July 14, 2020
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The Kenyon community goes toe-to-toe with cancer this weekend during the seventh annual Relay for Life event at the Toan Indoor Track in the Kenyon Athletic Center. Relay for Life kicks off at 7 p.m. on Saturday and continues until 10 a.m. on Sunday.
The cancer-survivor lap around the track follows opening ceremonies. A luminaria ceremony at 9:30 p.m. serves as a remembrance of those who have lost their lives to the disease.
“Relay is important for the Kenyon community because it brings the entire campus together to fight for one goal,” said event co-chair Chelsea Katzeman ’14 of Kihei, Hawaii. “Everyone has some connection to cancer - whether it's through their own family or friends or through someone they are close to whose family is experiencing cancer.”
The 2013 Relay for Life topped its $50,000 goal, drawing more than $70,000. This year, the committee set a $70,000 goal and has already raised about $42,000. “Since Kenyon's relay is the second-highest fundraiser per capita for the American Cancer Society, Kenyon is going to have a huge role in finding the cure for cancer,” Katzeman said.
Each of the 35 teams participating will have its own fundraiser activity set up in the indoor track. Event co-chair Hannah Laub ’16 of Charlottesville, Va., said the fundraisers this year include a blow-up castle and a mechanical riding bull. Other activities include yoga classes, a pie-eating contest, a game of humans versus zombies, and a silent auction. Performances by Kenyon singing groups the Cornerstones, the Chasers, and the Stairwells along with White Noise, an a cappella outfit from Harvard University, will brighten the mood throughout the event.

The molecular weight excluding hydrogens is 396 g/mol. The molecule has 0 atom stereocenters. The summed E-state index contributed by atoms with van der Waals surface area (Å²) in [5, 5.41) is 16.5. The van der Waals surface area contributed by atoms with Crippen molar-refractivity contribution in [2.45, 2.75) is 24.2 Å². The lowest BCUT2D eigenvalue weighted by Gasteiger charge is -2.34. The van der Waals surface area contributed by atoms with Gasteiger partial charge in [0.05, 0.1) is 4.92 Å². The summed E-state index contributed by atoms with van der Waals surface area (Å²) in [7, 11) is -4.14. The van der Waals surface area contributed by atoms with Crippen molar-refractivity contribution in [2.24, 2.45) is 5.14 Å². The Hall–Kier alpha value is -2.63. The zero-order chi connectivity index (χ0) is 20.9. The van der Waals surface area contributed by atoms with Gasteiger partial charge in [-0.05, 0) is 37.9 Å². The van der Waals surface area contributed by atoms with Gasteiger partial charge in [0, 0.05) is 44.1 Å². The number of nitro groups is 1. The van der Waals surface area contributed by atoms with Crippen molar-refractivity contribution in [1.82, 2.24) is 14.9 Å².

The 359 participants will also enjoy themed laps around the track, including a red-carpet lap at 8 p.m., a Disney lap at 1 a.m., an “aloha to the new day” lap at 3 a.m., and a Kenyon purple-pride lap at 9 a.m.
Relay is especially important for Katzeman and Laub. Both lost their fathers to lung cancer, Katzeman last year, and Laub when she was 14.
Physicians expected Laub’s father to live for three months, but he fought the disease for more than a year. “The memory of what it was like living with cancer for those 14 months is haunting, and I couldn't really live with myself if I weren't taking action to make sure fewer people have that experience,” Laub said.
“My dad did every treatment and experimental drug that he could, including a lifetime's worth of radiation in two years,” Katzeman explained. “I relay because I don't want anyone to ever have to go through what my family did.”
Donations can be made online by going to http://relayforlife.org/kenyoncollege or via checks made out to the American Cancer Society and mailed to Kenyon College Relay for Life, 5555 Frantz Rd., Dublin, Ohio, 43017.
By Nina Zimmerman ’14